Dual-use nature of emerging technologies pose huge challenge: Additional Secretary, Ministry of External Affairs
NEW DELHI, 17 July 2019: Mr Vijay Kumar, Additional DGFT, Ministry of Commerce and Industry, Government of India today said that the government is taking necessary steps to further reduce the licencing time for exporting sensitive and dual-use SCOMET items and technologies from India.
Speaking at the National Conference on Export Controls 2019 organised by FICCI, Mr Kumar said that the government has simplified many policies in the last year and strengthened its e-platform to facilitate licencing of sensitive and dual-use exports.
"We have been successful in reducing the average time for issuing an authorisation. But still we are not satisfied, and are taking necessary steps to further reduce the time to issue licences," he said.
For this, the government is adopting and adapting international best practices, he said. Further, the government is in the process of reviewing its Foreign Trade Policy and has invited suggestions from stakeholders, he added.
Mr Indra Mani Pandey, Additional Secretary (D&ISA), Ministry of External Affairs, Government of India said that India has been committed to ensuring non-proliferation of sensitive and dual-use materials, equipment and technologies.
In furtherance of this objective, India has recently joined three key multilateral export control regimes Missile Technology Control Regime (MTCR), Wassenaar Arrangement (WA) and Australia Group (AG). The country has also joined the Hague Code of Conduct, he said.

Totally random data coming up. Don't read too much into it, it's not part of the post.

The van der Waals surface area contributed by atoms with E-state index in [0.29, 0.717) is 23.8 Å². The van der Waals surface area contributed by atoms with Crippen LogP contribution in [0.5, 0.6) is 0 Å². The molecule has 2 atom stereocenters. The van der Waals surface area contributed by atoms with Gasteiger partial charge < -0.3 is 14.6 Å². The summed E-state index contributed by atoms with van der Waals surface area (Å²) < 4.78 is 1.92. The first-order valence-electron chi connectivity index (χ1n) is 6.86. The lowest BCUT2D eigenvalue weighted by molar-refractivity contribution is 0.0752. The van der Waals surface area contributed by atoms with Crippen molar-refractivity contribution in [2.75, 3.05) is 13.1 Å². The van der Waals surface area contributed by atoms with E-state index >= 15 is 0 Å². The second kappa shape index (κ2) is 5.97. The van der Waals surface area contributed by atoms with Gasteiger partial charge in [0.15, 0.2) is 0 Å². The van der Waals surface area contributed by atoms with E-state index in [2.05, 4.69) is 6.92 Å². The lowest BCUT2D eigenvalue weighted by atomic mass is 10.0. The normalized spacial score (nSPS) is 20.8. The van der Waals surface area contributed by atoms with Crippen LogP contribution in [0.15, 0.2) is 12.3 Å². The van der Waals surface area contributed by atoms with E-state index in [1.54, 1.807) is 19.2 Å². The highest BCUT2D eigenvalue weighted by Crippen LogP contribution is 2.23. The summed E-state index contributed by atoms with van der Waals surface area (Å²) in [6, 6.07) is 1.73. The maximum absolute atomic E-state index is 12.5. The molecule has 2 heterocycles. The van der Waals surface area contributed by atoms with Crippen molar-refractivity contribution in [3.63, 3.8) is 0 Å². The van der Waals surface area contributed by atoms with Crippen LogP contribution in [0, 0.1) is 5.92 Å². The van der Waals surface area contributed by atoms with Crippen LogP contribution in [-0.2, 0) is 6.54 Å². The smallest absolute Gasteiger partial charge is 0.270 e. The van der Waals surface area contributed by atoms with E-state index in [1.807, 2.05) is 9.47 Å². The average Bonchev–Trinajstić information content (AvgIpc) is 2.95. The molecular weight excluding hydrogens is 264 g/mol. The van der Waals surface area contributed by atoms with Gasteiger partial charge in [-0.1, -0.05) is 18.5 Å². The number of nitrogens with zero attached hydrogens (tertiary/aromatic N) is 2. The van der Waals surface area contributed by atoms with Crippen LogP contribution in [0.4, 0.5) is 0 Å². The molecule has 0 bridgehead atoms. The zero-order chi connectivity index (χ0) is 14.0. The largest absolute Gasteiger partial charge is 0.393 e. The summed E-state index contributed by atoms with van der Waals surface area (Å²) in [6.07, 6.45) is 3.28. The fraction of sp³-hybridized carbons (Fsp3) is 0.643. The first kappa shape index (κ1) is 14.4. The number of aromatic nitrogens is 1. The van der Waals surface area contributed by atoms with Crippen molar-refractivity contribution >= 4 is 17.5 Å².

"The government and industry partnership is essential for implementing a strong and robust export control system. There is no doubt that industry is the first and the most critical line of defence against proliferation. I would like to urge the industry to look at export controls as an enabling obligation," he added.
Mr Pandey said that the government is keen to encourage exports of sensitive and dual-use goods and technology but wants to ensure that exports by Indian entities do not reach wrong destinations. The Ministry has been engaged in regular outreach to various segments of Indian Industry.
Further, flagging the dual-use nature of new and emerging technologies, he conveyed that India has taken a lead in focusing the global attention on developments in science and technology in the context of disarmament and non-proliferation."
Mr Matthew S. Borman, Deputy Assistant Secretary of Commerce for Export Administration, Bureau of Industry and Security, US Department of Commerce said India?s membership to the multilateral export control regimes have led to liberalised treatment of controlled exports from US to India. Further, with India being designated as a Major Defence Partner (MDP) and receiving the STA-1 authorisation, it has now become a partner in High-technology commerce. "We have laid the ground-work for continued robust high-tech trade whether its biotech, chemicals, aerospace, defence or space," Mr Borman said.
Dr S.R. Rao, former Senior Advisor to DBT, Ministry of Science and Technology, Government of India said that biotechnology has become very challenging in terms of securing biodiversity and export controls should be better understood to deal with this challenge.
Mr Mohan Nair, Member, FICCI Defence Committee, and Head of International Business Development, L&T Defence said that the government has taken several initiatives to boost exports of defence items as part of realising the Prime Minister's vision of achieving the country?s full potential.
Dr Anupam Srivastava, Non-Resident Fellow, Henry L. Stimson Center said during a panel discussion on Regulating Trade in Advanced Technologies, that export controls are one of the vital enabling conditions for value added manufacturing and services, which in turn help realise the true potential of the 'Make in India' initiative.
FICCI MEDIA DIVISION
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